By Associated PressJuly 15, 2018, 10:49 pm

SYLVANIA, Ohio - Thidapa Suwannapura won her first LPGA event on Sunday, closing with a 6-under 65 and birdieing the first playoff hole to defeat Brittany Lincicome at the Marathon Classic.

The 25-year-old Thai player is the sixth first-time winner on tour this year. Her previous best finish in 120 starts was seventh at the 2014 Kingsmill Championship.

Suwannapura picked up three strokes over her final two holes, making eagle on the par-5 17th and closing with a birdie on the par-5 18th at Highland Meadows to finish at 14-under 270.

In the playoff, Suwannapura converted a short birdie putt after Lincicome hit her second shot into a water hazard and scrambled for par.

Lincicome shot 67. She had a chance to win in regulation, but her birdie putt from about 10 feet did a nearly 360-degree turn around the edge of the cup and stayed out. Next up for the big-hitting Lincicome: a start against the men at the PGA Tour's Barbasol Championship.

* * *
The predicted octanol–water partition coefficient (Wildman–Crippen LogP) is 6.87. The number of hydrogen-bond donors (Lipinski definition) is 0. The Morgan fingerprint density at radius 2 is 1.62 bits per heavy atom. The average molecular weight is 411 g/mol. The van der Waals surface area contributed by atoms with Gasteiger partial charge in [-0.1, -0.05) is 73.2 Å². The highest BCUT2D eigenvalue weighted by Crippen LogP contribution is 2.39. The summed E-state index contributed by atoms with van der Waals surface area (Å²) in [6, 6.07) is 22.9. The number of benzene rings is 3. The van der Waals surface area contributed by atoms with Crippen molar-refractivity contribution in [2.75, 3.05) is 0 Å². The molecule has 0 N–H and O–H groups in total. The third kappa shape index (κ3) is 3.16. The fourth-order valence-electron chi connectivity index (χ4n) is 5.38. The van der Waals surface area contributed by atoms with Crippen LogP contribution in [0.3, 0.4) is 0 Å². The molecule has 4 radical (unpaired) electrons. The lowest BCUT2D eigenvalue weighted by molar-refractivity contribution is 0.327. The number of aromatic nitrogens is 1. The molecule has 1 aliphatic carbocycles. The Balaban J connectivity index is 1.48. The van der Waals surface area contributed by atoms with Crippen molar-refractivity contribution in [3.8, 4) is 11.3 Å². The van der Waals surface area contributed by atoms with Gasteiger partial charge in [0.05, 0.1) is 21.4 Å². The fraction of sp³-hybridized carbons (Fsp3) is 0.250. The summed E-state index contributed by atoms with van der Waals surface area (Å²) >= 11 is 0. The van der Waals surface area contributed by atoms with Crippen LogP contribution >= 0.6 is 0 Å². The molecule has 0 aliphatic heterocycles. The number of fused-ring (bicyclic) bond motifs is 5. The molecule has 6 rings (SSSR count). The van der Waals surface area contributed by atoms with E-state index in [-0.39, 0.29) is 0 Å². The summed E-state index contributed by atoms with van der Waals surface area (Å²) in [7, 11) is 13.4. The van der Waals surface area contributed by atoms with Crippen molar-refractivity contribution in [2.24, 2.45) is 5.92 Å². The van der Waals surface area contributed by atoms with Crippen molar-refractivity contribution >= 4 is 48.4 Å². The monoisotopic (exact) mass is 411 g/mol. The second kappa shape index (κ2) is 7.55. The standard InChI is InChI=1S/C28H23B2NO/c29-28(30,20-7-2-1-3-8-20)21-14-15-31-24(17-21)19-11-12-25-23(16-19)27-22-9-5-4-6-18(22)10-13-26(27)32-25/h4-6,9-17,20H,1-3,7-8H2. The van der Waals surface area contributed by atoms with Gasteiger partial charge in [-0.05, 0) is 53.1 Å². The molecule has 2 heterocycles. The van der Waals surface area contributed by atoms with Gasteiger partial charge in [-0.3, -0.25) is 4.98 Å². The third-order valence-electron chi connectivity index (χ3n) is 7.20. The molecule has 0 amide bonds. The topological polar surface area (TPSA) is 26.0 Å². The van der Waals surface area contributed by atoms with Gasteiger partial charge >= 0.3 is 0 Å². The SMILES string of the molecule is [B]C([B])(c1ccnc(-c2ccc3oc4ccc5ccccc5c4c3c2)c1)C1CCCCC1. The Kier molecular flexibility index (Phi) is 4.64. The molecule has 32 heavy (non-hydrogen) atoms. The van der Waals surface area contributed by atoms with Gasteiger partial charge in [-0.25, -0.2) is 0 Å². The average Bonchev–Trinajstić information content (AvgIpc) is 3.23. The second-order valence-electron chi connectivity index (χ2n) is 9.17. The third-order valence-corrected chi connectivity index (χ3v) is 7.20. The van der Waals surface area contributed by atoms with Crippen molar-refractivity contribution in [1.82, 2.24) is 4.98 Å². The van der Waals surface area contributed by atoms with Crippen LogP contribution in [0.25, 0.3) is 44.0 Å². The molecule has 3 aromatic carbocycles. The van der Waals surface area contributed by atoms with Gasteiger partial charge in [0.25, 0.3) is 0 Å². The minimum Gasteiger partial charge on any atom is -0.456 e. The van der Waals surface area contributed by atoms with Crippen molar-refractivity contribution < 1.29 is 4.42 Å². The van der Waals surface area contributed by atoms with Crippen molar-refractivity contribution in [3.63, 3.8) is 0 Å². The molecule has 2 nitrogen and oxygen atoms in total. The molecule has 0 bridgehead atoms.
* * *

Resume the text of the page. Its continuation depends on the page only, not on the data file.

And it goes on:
Third-round leader Brooke Henderson led by two shots after six holes, but struggled the rest of the way. Back-to-back bogeys on the 14th and 15th holes dropped her out of the lead. The 20-year-old Canadian finished with a 2-under 69, one shot out of the playoff.

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Kim cruises to first win, final Open invite at Deere

By Will GrayJuly 15, 2018, 9:38 pm

Following the best week of his professional career, Michael Kim is both a winner on the PGA Tour and the 156th and final player to earn a tee time next week at The Open.

Kim entered the final round of the John Deere Classic with a five-shot lead, and the former Cal standout removed any lingering doubt about the tournament's outcome with birdies on each of his first three holes. He cruised from there, shooting a bogey-free 66 to finish the week at 27 under and win by eight shots over Francesco Molinari, Joel Dahmen, Sam Ryder and Bronson Burgoon.